Born in Yorkshire in 1964, Harland Miller is a writer and artist who is best known for producing a series of paintings based on Penguin book covers, including International Lonely Guy and Fuck Art Let’s Dance. Characterised by an undercurrent of dark humour, Miller’s paintings, prints, sculptures and mixed media artworks explore the relationship between words and images to comment on the frequent disconnect between representation and reality.
While he is now most famous for his prints and paintings, Harland Miller began his career as a writer. In 2000 Miller published Slow Down Arthur, Stick to Thirty, a novel set in 1980s Yorkshire that takes a darkly comedic look at the New Wave. His interest in the literary continues to inform his visual art practice and over the years he has received acclaim in both disciplines.
That same year Miller also published a short novella entitled First I was Afraid, I was Petrified, which is based on the true story of a family member’s Obsessive Compulsive Disorder which prompted her to take Polaroids of the knobs of a cooker to ensure she had turned it off. Miller stumbled across these strange images and turned them into a work of fiction. The artist’s fascination with the human psyche tinges all facets of his artistic practice, instilling his work with both satire and nostalgia. In 2007 one of Miller’s most famous works, International Lonely Guy was released as both a print and a book of interviews and essays exploring his artistic and literary influences.
The Penguin Paintings
While living in Berlin, New Orleans and New York during the ’80s and ’90s, Miller was exposed to the work of postmodern artists who were concerned with making work about the consumerist and neoliberal ideologies of the post-war era, particularly after the fall of the Berlin Wall. As a result, much of Miller’s practice is centred around the signifiers of popular culture. In 2001, Miller created a series of paintings based on the iconic ’50s and ’60s paperback covers of the Penguin Classics collection of well known novels. In this series, Miller combined Pop Art, abstraction, and figurative paintings to create a series of simultaneously humorous and nostalgic artworks, on a monumental scale. The instantly recognisable covers became a vehicle for Miller’s satirical message, offering a template that would be familiar and evocative to most and immediately opening up a kind of intimacy with the viewer through memory and association. Rather than presenting them as polished and uniform book covers, Miller allows his imitations to take on a story of their own, exposing tattered edges, dog-eared pages and the occasional coffee-stain that bring them out of fiction and into reality.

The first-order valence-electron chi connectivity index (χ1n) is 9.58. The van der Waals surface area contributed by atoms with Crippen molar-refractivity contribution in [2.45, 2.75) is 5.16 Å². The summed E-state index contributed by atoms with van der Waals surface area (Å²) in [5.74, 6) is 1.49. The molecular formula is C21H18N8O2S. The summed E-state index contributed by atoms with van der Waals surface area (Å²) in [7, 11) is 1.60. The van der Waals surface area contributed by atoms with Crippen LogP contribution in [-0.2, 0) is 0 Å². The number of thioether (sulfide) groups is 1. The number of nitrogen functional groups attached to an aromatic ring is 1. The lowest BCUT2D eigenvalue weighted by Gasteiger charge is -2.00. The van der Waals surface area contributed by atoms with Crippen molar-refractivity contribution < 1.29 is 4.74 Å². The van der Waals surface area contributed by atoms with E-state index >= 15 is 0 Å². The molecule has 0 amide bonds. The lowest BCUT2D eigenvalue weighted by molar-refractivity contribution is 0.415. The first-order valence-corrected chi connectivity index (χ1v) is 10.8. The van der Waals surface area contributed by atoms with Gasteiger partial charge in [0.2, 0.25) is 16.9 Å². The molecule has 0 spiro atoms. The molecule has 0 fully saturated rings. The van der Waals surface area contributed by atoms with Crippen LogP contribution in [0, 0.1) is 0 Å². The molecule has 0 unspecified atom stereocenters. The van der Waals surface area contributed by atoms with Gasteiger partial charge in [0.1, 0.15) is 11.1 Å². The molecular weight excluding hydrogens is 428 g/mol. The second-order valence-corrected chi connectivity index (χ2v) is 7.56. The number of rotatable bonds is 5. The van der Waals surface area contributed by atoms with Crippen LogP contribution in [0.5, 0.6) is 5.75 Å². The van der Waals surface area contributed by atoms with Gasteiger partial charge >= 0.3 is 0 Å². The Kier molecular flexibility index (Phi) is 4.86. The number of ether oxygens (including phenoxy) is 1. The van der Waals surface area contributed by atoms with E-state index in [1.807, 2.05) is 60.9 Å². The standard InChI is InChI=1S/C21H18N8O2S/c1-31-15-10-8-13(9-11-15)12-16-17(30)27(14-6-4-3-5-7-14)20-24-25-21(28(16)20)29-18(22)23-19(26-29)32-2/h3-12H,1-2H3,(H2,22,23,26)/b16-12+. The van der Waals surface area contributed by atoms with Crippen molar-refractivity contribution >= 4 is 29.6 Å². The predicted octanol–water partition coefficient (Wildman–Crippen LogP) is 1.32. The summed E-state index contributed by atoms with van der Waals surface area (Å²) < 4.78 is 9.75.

Miller & Poe
In 2002 Miller was the Writer in Residence at the Institute of Contemporary Arts (ICA) in Boston and it was here that he began to combine his literature with his art, hosting multiple events which explored the two forms, including meditations on the legacy and influence of Edgar Allen Poe. “Some of the ways in which I went about this were very tenuous,” says Miller, “It didn’t always have to be about this great debt to Poe or some kind of extravagant mystery bound up in a cipher.”